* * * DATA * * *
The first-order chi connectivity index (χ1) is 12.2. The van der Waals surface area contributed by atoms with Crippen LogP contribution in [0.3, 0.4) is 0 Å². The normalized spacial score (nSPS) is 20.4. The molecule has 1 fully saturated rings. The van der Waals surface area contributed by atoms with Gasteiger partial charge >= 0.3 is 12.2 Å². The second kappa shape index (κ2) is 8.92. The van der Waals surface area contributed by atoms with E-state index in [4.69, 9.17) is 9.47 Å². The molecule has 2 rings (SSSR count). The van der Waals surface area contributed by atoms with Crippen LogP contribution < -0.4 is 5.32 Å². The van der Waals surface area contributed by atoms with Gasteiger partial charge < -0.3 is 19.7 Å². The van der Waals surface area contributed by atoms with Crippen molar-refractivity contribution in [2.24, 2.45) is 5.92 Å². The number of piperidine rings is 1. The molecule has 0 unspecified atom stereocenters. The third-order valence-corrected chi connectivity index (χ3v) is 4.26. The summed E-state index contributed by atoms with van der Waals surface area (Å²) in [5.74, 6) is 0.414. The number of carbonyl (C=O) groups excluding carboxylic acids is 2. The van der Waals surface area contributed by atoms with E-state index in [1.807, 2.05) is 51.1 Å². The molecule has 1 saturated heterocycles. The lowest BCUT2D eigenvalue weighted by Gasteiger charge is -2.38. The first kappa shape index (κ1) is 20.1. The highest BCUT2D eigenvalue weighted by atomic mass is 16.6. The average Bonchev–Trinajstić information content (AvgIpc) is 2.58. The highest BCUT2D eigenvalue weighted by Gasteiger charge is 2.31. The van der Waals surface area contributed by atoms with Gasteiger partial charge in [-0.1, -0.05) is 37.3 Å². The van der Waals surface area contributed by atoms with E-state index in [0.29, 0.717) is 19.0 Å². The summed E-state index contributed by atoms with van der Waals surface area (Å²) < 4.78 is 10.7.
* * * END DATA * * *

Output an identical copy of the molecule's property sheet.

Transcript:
The first-order chi connectivity index (χ1) is 12.2. The van der Waals surface area contributed by atoms with Crippen LogP contribution in [0.3, 0.4) is 0 Å². The normalized spacial score (nSPS) is 20.4. The molecule has 1 fully saturated rings. The van der Waals surface area contributed by atoms with Gasteiger partial charge >= 0.3 is 12.2 Å². The second kappa shape index (κ2) is 8.92. The van der Waals surface area contributed by atoms with E-state index in [4.69, 9.17) is 9.47 Å². The molecule has 2 rings (SSSR count). The van der Waals surface area contributed by atoms with Crippen LogP contribution < -0.4 is 5.32 Å². The van der Waals surface area contributed by atoms with Gasteiger partial charge < -0.3 is 19.7 Å². The van der Waals surface area contributed by atoms with Crippen molar-refractivity contribution in [2.24, 2.45) is 5.92 Å². The number of piperidine rings is 1. The molecule has 0 unspecified atom stereocenters. The third-order valence-corrected chi connectivity index (χ3v) is 4.26. The summed E-state index contributed by atoms with van der Waals surface area (Å²) in [5.74, 6) is 0.414. The number of carbonyl (C=O) groups excluding carboxylic acids is 2. The van der Waals surface area contributed by atoms with E-state index in [1.807, 2.05) is 51.1 Å². The molecule has 1 saturated heterocycles. The lowest BCUT2D eigenvalue weighted by Gasteiger charge is -2.38. The first kappa shape index (κ1) is 20.1. The highest BCUT2D eigenvalue weighted by atomic mass is 16.6. The average Bonchev–Trinajstić information content (AvgIpc) is 2.58. The highest BCUT2D eigenvalue weighted by Gasteiger charge is 2.31. The van der Waals surface area contributed by atoms with Gasteiger partial charge in [-0.1, -0.05) is 37.3 Å². The van der Waals surface area contributed by atoms with E-state index in [0.29, 0.717) is 19.0 Å². The summed E-state index contributed by atoms with van der Waals surface area (Å²) < 4.78 is 10.7.